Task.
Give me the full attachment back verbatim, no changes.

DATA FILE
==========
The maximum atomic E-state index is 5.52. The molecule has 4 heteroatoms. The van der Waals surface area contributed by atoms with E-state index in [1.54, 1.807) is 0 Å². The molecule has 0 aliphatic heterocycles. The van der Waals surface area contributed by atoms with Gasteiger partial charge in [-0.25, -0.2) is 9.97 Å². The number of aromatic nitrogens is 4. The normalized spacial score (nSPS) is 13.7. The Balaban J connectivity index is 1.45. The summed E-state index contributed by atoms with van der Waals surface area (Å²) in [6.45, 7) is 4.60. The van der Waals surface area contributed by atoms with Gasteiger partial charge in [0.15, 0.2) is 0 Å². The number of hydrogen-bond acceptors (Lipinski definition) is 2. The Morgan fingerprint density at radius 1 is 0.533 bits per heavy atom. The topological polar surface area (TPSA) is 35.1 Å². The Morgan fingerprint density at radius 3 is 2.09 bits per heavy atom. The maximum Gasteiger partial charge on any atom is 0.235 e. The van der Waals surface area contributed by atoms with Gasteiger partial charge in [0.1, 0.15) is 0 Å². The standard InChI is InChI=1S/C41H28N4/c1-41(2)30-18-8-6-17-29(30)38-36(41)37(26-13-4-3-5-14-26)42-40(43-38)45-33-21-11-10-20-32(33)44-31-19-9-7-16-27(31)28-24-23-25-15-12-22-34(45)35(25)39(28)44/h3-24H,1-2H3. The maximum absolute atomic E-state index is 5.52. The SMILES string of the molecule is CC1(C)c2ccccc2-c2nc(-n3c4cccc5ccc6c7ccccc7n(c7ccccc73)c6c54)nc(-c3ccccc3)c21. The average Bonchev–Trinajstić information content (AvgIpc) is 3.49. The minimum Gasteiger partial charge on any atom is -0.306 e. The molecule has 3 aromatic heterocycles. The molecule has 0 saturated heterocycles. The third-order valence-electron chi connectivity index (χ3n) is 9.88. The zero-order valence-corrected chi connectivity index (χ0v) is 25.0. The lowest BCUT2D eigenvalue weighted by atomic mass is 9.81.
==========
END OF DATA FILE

The maximum atomic E-state index is 5.52. The molecule has 4 heteroatoms. The van der Waals surface area contributed by atoms with E-state index in [1.54, 1.807) is 0 Å². The molecule has 0 aliphatic heterocycles. The van der Waals surface area contributed by atoms with Gasteiger partial charge in [-0.25, -0.2) is 9.97 Å². The number of aromatic nitrogens is 4. The normalized spacial score (nSPS) is 13.7. The Balaban J connectivity index is 1.45. The summed E-state index contributed by atoms with van der Waals surface area (Å²) in [6.45, 7) is 4.60. The van der Waals surface area contributed by atoms with Gasteiger partial charge in [0.15, 0.2) is 0 Å². The number of hydrogen-bond acceptors (Lipinski definition) is 2. The Morgan fingerprint density at radius 1 is 0.533 bits per heavy atom. The topological polar surface area (TPSA) is 35.1 Å². The Morgan fingerprint density at radius 3 is 2.09 bits per heavy atom. The maximum Gasteiger partial charge on any atom is 0.235 e. The van der Waals surface area contributed by atoms with Gasteiger partial charge in [0.1, 0.15) is 0 Å². The standard InChI is InChI=1S/C41H28N4/c1-41(2)30-18-8-6-17-29(30)38-36(41)37(26-13-4-3-5-14-26)42-40(43-38)45-33-21-11-10-20-32(33)44-31-19-9-7-16-27(31)28-24-23-25-15-12-22-34(45)35(25)39(28)44/h3-24H,1-2H3. The maximum absolute atomic E-state index is 5.52. The SMILES string of the molecule is CC1(C)c2ccccc2-c2nc(-n3c4cccc5ccc6c7ccccc7n(c7ccccc73)c6c54)nc(-c3ccccc3)c21. The average Bonchev–Trinajstić information content (AvgIpc) is 3.49. The minimum Gasteiger partial charge on any atom is -0.306 e. The molecule has 3 aromatic heterocycles. The molecule has 0 saturated heterocycles. The third-order valence-electron chi connectivity index (χ3n) is 9.88. The zero-order valence-corrected chi connectivity index (χ0v) is 25.0. The lowest BCUT2D eigenvalue weighted by atomic mass is 9.81.